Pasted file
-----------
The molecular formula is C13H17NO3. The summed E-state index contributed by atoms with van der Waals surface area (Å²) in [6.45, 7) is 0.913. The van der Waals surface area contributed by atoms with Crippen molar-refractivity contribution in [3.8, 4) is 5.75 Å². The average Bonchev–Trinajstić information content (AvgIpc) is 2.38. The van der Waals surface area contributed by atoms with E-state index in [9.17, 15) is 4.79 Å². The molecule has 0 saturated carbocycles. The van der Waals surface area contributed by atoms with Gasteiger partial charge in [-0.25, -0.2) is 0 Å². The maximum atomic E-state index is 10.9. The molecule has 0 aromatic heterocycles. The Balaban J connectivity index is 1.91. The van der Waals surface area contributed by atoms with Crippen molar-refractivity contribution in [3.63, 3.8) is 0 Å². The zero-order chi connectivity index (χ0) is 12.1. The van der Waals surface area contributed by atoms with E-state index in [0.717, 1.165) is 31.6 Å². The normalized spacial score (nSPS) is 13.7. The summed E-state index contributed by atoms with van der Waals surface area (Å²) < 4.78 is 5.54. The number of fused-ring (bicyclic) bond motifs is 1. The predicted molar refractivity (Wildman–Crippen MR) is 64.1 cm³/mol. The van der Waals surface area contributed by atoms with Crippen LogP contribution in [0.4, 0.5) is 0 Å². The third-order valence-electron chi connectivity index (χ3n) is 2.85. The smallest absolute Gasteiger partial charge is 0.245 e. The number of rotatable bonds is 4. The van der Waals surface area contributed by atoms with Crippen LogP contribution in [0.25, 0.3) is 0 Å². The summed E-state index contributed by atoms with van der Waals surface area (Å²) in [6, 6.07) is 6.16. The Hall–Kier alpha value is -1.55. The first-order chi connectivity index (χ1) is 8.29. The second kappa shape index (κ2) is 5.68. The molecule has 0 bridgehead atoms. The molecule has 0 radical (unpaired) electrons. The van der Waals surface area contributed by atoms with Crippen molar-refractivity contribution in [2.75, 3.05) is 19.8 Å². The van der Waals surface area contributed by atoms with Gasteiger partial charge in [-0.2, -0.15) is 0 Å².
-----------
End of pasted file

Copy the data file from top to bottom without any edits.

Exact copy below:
The molecular formula is C13H17NO3. The summed E-state index contributed by atoms with van der Waals surface area (Å²) in [6.45, 7) is 0.913. The van der Waals surface area contributed by atoms with Crippen molar-refractivity contribution in [3.8, 4) is 5.75 Å². The average Bonchev–Trinajstić information content (AvgIpc) is 2.38. The van der Waals surface area contributed by atoms with E-state index in [9.17, 15) is 4.79 Å². The molecule has 0 saturated carbocycles. The van der Waals surface area contributed by atoms with Gasteiger partial charge in [-0.25, -0.2) is 0 Å². The maximum atomic E-state index is 10.9. The molecule has 0 aromatic heterocycles. The Balaban J connectivity index is 1.91. The van der Waals surface area contributed by atoms with Crippen molar-refractivity contribution in [3.63, 3.8) is 0 Å². The zero-order chi connectivity index (χ0) is 12.1. The van der Waals surface area contributed by atoms with E-state index in [0.717, 1.165) is 31.6 Å². The normalized spacial score (nSPS) is 13.7. The summed E-state index contributed by atoms with van der Waals surface area (Å²) < 4.78 is 5.54. The number of fused-ring (bicyclic) bond motifs is 1. The predicted molar refractivity (Wildman–Crippen MR) is 64.1 cm³/mol. The van der Waals surface area contributed by atoms with Crippen LogP contribution in [0.4, 0.5) is 0 Å². The third-order valence-electron chi connectivity index (χ3n) is 2.85. The smallest absolute Gasteiger partial charge is 0.245 e. The number of rotatable bonds is 4. The van der Waals surface area contributed by atoms with Crippen LogP contribution in [0.25, 0.3) is 0 Å². The summed E-state index contributed by atoms with van der Waals surface area (Å²) in [6, 6.07) is 6.16. The Hall–Kier alpha value is -1.55. The first-order chi connectivity index (χ1) is 8.29. The second kappa shape index (κ2) is 5.68. The molecule has 0 bridgehead atoms. The molecule has 0 radical (unpaired) electrons. The van der Waals surface area contributed by atoms with Crippen molar-refractivity contribution in [2.75, 3.05) is 19.8 Å². The van der Waals surface area contributed by atoms with Gasteiger partial charge in [-0.2, -0.15) is 0 Å².